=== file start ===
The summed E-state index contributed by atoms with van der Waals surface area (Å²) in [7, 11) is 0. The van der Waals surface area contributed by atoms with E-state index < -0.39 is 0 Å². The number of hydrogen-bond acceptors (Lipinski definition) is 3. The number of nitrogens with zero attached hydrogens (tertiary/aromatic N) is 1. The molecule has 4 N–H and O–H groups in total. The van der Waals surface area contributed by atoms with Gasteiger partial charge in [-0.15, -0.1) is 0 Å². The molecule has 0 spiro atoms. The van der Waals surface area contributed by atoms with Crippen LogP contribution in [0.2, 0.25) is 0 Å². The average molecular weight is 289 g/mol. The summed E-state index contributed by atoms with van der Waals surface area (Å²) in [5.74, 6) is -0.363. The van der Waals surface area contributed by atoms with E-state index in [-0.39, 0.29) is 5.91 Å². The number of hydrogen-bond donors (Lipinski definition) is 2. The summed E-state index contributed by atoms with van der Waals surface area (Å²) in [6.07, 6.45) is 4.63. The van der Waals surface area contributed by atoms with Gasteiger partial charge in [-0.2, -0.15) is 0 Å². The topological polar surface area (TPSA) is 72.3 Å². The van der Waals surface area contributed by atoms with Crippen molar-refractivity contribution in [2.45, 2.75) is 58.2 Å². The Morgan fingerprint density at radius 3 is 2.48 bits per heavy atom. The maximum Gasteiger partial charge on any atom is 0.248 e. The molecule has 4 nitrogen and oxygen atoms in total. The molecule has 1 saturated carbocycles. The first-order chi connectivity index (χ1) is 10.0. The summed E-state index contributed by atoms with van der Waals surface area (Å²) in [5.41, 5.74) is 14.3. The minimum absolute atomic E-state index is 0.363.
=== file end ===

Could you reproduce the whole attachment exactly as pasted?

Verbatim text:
The summed E-state index contributed by atoms with van der Waals surface area (Å²) in [7, 11) is 0. The van der Waals surface area contributed by atoms with E-state index < -0.39 is 0 Å². The number of hydrogen-bond acceptors (Lipinski definition) is 3. The number of nitrogens with zero attached hydrogens (tertiary/aromatic N) is 1. The molecule has 4 N–H and O–H groups in total. The van der Waals surface area contributed by atoms with Gasteiger partial charge in [-0.15, -0.1) is 0 Å². The molecule has 0 spiro atoms. The van der Waals surface area contributed by atoms with Crippen LogP contribution in [0.2, 0.25) is 0 Å². The average molecular weight is 289 g/mol. The summed E-state index contributed by atoms with van der Waals surface area (Å²) in [5.74, 6) is -0.363. The van der Waals surface area contributed by atoms with E-state index in [-0.39, 0.29) is 5.91 Å². The number of hydrogen-bond donors (Lipinski definition) is 2. The summed E-state index contributed by atoms with van der Waals surface area (Å²) in [6.07, 6.45) is 4.63. The van der Waals surface area contributed by atoms with Gasteiger partial charge in [-0.2, -0.15) is 0 Å². The topological polar surface area (TPSA) is 72.3 Å². The van der Waals surface area contributed by atoms with Crippen molar-refractivity contribution in [2.45, 2.75) is 58.2 Å². The Morgan fingerprint density at radius 3 is 2.48 bits per heavy atom. The maximum Gasteiger partial charge on any atom is 0.248 e. The molecule has 4 nitrogen and oxygen atoms in total. The molecule has 1 saturated carbocycles. The first-order chi connectivity index (χ1) is 10.0. The summed E-state index contributed by atoms with van der Waals surface area (Å²) in [5.41, 5.74) is 14.3. The minimum absolute atomic E-state index is 0.363.